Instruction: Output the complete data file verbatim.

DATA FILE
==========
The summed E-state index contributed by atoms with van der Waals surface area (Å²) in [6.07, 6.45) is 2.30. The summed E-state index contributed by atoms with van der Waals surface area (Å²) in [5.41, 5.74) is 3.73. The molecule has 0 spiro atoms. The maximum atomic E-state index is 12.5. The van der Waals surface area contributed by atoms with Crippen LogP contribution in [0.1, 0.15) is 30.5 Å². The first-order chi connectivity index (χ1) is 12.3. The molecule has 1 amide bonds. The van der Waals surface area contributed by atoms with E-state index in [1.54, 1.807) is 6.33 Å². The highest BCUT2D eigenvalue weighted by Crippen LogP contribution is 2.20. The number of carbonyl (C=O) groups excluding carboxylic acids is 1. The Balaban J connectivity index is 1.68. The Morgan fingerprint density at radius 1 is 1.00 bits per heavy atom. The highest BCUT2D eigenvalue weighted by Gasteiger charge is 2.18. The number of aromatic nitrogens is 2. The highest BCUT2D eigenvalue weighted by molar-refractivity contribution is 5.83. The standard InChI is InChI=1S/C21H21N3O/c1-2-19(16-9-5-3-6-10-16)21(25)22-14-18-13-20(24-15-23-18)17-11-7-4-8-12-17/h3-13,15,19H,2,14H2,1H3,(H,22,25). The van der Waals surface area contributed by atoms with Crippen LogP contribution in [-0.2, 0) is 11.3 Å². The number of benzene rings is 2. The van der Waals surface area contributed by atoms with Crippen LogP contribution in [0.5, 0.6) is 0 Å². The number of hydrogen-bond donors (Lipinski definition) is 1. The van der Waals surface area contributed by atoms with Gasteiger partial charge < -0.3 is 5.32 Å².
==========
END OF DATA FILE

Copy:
The summed E-state index contributed by atoms with van der Waals surface area (Å²) in [6.07, 6.45) is 2.30. The summed E-state index contributed by atoms with van der Waals surface area (Å²) in [5.41, 5.74) is 3.73. The molecule has 0 spiro atoms. The maximum atomic E-state index is 12.5. The van der Waals surface area contributed by atoms with Crippen LogP contribution in [0.1, 0.15) is 30.5 Å². The first-order chi connectivity index (χ1) is 12.3. The molecule has 1 amide bonds. The van der Waals surface area contributed by atoms with E-state index in [1.54, 1.807) is 6.33 Å². The highest BCUT2D eigenvalue weighted by Crippen LogP contribution is 2.20. The number of carbonyl (C=O) groups excluding carboxylic acids is 1. The Balaban J connectivity index is 1.68. The Morgan fingerprint density at radius 1 is 1.00 bits per heavy atom. The highest BCUT2D eigenvalue weighted by Gasteiger charge is 2.18. The number of aromatic nitrogens is 2. The highest BCUT2D eigenvalue weighted by molar-refractivity contribution is 5.83. The standard InChI is InChI=1S/C21H21N3O/c1-2-19(16-9-5-3-6-10-16)21(25)22-14-18-13-20(24-15-23-18)17-11-7-4-8-12-17/h3-13,15,19H,2,14H2,1H3,(H,22,25). The van der Waals surface area contributed by atoms with Crippen LogP contribution in [-0.2, 0) is 11.3 Å². The number of benzene rings is 2. The van der Waals surface area contributed by atoms with Crippen LogP contribution in [0.5, 0.6) is 0 Å². The number of hydrogen-bond donors (Lipinski definition) is 1. The van der Waals surface area contributed by atoms with Gasteiger partial charge < -0.3 is 5.32 Å².